Ever since it released on this day a quarter of a century ago, the cult Mansoor Khan film has withstood the test of time and remains as popular now, as it was back then. A sports drama film with a peppy dose of high school romance, Jo Jeeta Wohi Sikandar still triggers tremendous nostalgia among all of us who were of that age back then.
Born in the mid-seventies, the eighties and nineties were my growing up years. Films were a strict no-no in most middle-class homes and mine was no different. Bollywood was quarantined stuff. Doordarshan, DD that is, was our only source of entertainment (or the lack of it) and I remember waiting the entire week for Chitrahaar which mostly played songs from the fifties and sixties. But even watching Chitrahaar was subject to parental guidance and ‘inappropriate’ songs would be promptly censored by switching off the TV.
Some of my friends, with a liberal set of parents, had cassette players in their homes and would listen to Bollywood music. The more fortunate ones had personal stereos, or the Walkman, as we used to know it back then. It was one of my friends from the latter group who one day smuggled in a Walkman in school and made me listen to Pehla Nasha. “You haven’t heard anything like this before,” I remember him saying. And true he was. Pehla Nasha was music unheard to me. It was phenomenal. I asked him the name of the film. Jo Jeeta Wohi Sikandar, he blurted out. That sounded stupid. Sikandar? Was it a war film?
I got to watch the video of the song a couple of years later. It was 1994 may be. I was in my eleventh standard and wondered which girl in school would turn out to be my Anjali (Ayesha Jhulka in the film). But that never happened. I finally managed to watch the entire film in 1998 on TV.
Pehla Nasha was the first major break of choreographer Farah Khan, who is now a reputed director herself. The song was supposed to be choreographed by Saroj Khan. But Farah, one of Mansoor’s assistants in the film, had to pitch in at the last moment as Saroj was unavailable.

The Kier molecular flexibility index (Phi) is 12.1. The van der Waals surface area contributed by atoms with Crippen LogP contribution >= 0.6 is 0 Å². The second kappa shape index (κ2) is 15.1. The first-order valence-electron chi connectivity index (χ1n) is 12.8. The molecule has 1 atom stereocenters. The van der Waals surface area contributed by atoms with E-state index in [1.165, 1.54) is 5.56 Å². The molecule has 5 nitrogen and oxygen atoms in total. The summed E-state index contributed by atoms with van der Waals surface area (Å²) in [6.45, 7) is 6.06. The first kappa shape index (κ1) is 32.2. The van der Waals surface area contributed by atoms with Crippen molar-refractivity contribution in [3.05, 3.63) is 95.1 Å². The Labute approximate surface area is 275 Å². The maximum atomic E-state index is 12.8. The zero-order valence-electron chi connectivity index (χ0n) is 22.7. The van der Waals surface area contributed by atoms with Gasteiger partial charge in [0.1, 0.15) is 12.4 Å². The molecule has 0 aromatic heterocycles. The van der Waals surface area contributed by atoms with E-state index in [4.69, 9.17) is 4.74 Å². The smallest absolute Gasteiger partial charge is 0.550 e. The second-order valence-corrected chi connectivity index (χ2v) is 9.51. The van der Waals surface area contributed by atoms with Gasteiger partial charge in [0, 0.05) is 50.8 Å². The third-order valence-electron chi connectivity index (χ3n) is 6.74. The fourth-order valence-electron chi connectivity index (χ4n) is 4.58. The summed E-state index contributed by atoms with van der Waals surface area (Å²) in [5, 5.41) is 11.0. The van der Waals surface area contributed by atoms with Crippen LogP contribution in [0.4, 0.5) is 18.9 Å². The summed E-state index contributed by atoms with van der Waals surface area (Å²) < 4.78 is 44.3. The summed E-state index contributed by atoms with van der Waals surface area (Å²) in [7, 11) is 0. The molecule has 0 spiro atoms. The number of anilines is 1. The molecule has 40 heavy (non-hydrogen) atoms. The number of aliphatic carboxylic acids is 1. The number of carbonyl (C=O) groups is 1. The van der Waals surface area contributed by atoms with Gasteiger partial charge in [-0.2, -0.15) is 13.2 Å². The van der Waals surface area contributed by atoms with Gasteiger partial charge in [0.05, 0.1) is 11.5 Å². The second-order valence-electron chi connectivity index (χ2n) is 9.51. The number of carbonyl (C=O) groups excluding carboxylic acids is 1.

Farah took a unique approach to shoot the dream sequence of the Majrooh Sultanpuri chartbuster. She shot the entire song in slow motion and punctuated it with a red leitmotif (Anjali’s bandhani long skirt, Devika’s iconic halter neck dress, and Sanju’s jumper) that lent a wistful and romantic air. What finally came out of the editing table was a cheerful ode to the sensations of first love like never before, never after.
Jo Jeeta Wohi Sikandar, 25 years later, is a cult classic. Every rerun of this film transports me back in time in school when I dared to be as rakish and indisciplined as Sanju (Aamir Khan) and showed the brazen defiance of his gang in the face of adversaries.
The Archie Comics influence in Jo Jeeta Wohi Sikander was unmistakable though. The cosy universe of Ooty was modelled on the lines of Riverdale. Ramlal’s Café—site of some of the most chaotic and dramatic scenes in the film—was the answer to the Chocklit Shoppe of Pop Tate. The four main characters played by Aamir Khan, Ayesha Jhulka, Pooja Bedi and Deepak Tijori slipped under the skin of the immensely lovable Archie Andrews, the golden-hearted Betty Cooper, the haughty Veronica Lodge and the cocky Reggie Mantle respectively.
Jo Jeeta Wohi Sikandar had its heart in its place. It masterfully weaved a compelling story of sibling bonding, true friendship, struggle of the single parent, rivalry, dating, the triumph of human spirit, and most importantly, sportsmanship. Even the language spoken by the main characters was pedestrian but catchy, hot-blooded but heavy-handed. At one point in the film when Shekhar (Deepak Tijori) claims Devika (Pooja Bedi) as his ‘girl’ and Sanju stings back with a “No, she’s mine. And I am not haramzaada. You are haramzaada,” you can’t help but chastise Sanju not for his language, but for picking up the wrong girl.
The strength of Jo Jeeta Wohi Sikandar lies in the comprehension of tender yearnings and misunderstood anger that constitutes our teenage years and a lifetime of lessons it imparts. I came to know much later that the end of the film was supposed to be shot differently. The original script had Sanju nudging Shekhar on the way to receive the trophy. But the director dropped it at the last moment as that would have negated Sanju’s battle to kill his inner demons.
And that is what the film teaches us; a time that comes in our lives when we can look back with a sense of pride and accomplishment, having discovered the inner Sikandar in ourselves.